About 800 unionized nurses at Berkshire Medical Center in Pittsfield, Massachusetts, are ready to go on strike again June 18.
A lengthy contract dispute has dragged on into a second year. The union went on strike in October, and called off another in February. The main sticking point remains staffing levels for nurses.
One of the nurses, Amber Van Bramer, said the union takes any decision to go on strike seriously.
"It's just a lot of frustration that they are willing to spend two years sitting down at a table, hearing us over and over say the same thing and not seem to understand or care that we don't have enough," Van Bramer said.
In a statement, Berkshire Medical Center spokesman Michael Leary said officials are deeply disappointed by the nurses' decision. He says the most current offer has been pulled off the table.
"The hospital’s reasoning is not punitive, but rather the result of its obligation to redirect hospital resources that could have benefited the nurses and use them instead to maintain quality hospital services during a disruptive and pointless nurses’ strike," Leary said. "The hospital regrets that the registered nurses and their union have chosen a confrontational course that results in the generous offer being withdrawn and those resources diverted to strike preparation."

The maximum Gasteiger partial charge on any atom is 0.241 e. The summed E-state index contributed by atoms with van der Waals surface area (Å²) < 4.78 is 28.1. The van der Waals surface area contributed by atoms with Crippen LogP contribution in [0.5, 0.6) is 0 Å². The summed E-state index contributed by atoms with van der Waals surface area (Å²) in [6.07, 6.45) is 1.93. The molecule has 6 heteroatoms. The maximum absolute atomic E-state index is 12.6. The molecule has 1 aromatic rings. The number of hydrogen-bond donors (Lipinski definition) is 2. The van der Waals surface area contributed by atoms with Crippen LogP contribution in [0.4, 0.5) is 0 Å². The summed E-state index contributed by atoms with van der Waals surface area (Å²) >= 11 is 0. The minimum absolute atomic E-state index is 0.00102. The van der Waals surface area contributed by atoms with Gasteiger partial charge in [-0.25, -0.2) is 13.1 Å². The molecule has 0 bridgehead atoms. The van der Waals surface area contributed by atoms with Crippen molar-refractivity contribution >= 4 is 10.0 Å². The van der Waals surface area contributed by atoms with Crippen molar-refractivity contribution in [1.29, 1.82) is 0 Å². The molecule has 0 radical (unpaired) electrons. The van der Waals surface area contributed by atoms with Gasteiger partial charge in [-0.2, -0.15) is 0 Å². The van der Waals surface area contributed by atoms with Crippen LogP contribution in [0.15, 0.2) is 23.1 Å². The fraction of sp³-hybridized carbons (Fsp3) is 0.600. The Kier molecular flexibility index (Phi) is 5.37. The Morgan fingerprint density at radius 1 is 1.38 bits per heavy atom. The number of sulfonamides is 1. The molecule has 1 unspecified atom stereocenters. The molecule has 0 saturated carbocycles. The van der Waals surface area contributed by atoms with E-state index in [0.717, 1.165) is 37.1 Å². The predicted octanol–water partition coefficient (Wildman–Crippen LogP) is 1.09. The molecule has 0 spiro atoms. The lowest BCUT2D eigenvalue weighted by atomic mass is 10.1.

When the nurses went on strike in October, temporary nurses were brought in to cover at the hospital. The unionized nurses were off the job for a total of five days. They were on strike for one day, and then were locked out for four more. That's because the replacement nurses were guaranteed a minimum amount of work days.
If a strike happens, it too would be for one day, with another lockout anticipated.
Much of the debate over staffing is over whether "charge nurses," or supervisors, should also be responsible for individual patient assignments.
Van Bramer said that as of now, no further contract negotiations are scheduled.